Crime

Court and tribunal forms are moving to GOV.UK

Wynne Keenan and Liz Olney talk about our plans to make it easier for users to find the forms they need by moving HMCTS forms to GOV.UK from 21 March 2018. We currently make a large number of court and tribunal published forms and guidance notes available through the form finder website. This is used by over 300,000 users each month, and has been online since 2004.

Video hearings can make a difference for court and tribunal users

Susan Acland-Hood explains that one important part of our overall reform programme to build a more modern, accessible and efficient justice system, is to enable our courts to make greater use of video technology. Susan details that with increasing sophistication in the technology available, we believe it can play an even greater role in the future and in particular, could enable some hearings to take place without the need for a physical courtroom altogether.

Successful reform roadshows - more dates announced...

Susan Acland-Hood talks about our first three legal professional roadshows and how they were full of ideas, commitment and challenge that discussed the overall reform programme with a particular focus on scheduling and listing practice, flexible operating hours and virtual hearings.

Common Platform Identity and Access Management Service – more than just logging on and logging off

A blog post from Linda Green on the Identity and Access Management service, the functionality within the Common Platform that allows different users to have an identity on the system and ability to sign in and access the various services. It also provides a service for administrators to create, update, manage and remove organisations and users.

Susan Acland-Hood sets out our priorities for the next phase of courts and tribunals reform

A blog post from Susan Acland-Hood in which she talks about what is planned on courts and tribunals reform over the next 18 months. This includes taking the things we’ve begun to develop so far and building them out further.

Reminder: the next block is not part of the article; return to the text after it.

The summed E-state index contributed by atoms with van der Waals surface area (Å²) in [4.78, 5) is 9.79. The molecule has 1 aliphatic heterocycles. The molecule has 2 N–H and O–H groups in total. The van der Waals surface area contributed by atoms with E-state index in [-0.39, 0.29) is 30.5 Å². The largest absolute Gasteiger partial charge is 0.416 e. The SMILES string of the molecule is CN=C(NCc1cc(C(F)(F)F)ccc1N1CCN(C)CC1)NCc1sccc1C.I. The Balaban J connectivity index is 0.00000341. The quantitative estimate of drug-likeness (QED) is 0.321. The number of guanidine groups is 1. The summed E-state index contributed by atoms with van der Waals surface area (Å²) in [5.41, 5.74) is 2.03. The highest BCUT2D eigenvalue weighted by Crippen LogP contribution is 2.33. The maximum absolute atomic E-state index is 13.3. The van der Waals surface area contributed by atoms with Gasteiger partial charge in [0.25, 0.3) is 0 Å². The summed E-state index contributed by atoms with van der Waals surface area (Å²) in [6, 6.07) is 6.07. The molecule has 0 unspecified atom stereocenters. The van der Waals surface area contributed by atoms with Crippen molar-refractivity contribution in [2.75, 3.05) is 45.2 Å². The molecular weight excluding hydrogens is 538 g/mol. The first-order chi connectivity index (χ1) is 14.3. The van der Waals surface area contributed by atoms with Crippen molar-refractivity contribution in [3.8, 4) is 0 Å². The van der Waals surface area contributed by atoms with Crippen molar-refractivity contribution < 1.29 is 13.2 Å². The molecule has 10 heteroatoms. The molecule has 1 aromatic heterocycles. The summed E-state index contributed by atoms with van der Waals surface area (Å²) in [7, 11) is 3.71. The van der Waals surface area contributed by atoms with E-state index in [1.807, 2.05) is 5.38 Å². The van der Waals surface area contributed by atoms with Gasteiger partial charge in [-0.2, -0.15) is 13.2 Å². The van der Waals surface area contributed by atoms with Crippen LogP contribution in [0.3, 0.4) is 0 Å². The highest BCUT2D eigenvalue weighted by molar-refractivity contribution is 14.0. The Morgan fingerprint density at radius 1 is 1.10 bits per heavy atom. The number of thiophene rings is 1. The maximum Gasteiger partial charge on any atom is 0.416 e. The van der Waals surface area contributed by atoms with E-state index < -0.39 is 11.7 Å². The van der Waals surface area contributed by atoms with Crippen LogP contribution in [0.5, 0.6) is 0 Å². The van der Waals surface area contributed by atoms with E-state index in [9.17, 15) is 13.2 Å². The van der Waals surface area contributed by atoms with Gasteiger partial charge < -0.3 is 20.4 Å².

Next steps in testing our proposals for court hours pilots

Susan Acland-Hood confirms that today, we are publishing the invitation to tender for an independent organisation to provide an effective assessment of the pilots along with a supporting prospectus, which sets out the rationale for testing flexible court operating hours, and invites views on the detail of how the pilots can best be carried out.

Helping people access our services online

A blog post from Mike Brazier who work in HMCTS’s Accessibility and Inclusion Team. Mike talks about how his team is responsible for ensuring we help and support people who are not online make sure that they can also experience the benefits of using our online services.

We’re delivering reform – and starting to make a difference

The second in a series of blog posts from Susan Acland-Hood. The first one set out why reform is needed and why we need to do more to engage and talk more widely about what we’re doing. In this blog post Susan talks a bit more about the approach we are taking to reform, and why we are well set up to succeed and explains about what impact changes have already made.

We're pausing court hours pilots to get evaluation and other changes right

A blog from Susan Acland-Hood on our plans to re-tender for an independent organisation to lead the evaluation work for the flexible operating hours pilot. At the same time, we’ll make more information available and spend more time with legal professionals in each jurisdiction, including those outside the pilot areas, to refine our plans. This will mean the pilots will now begin in February next year.

We're changing for a purpose - and listening too

Susan Acland-Hood reflects on what she has learnt since she started as CEO of HMCTS last November. Susan explains her plans to write a set of blog posts that outline what we need to do, what we’ve done so far, what our plans are, and how to get involved in shaping HMCTS’s reforms for the future. This blog post focuses on her first-hand observations of our courts and tribunals system, its strength and value, but also the deep challenges it faces and the reasons why she believes only radical reform can make it flourish for the future.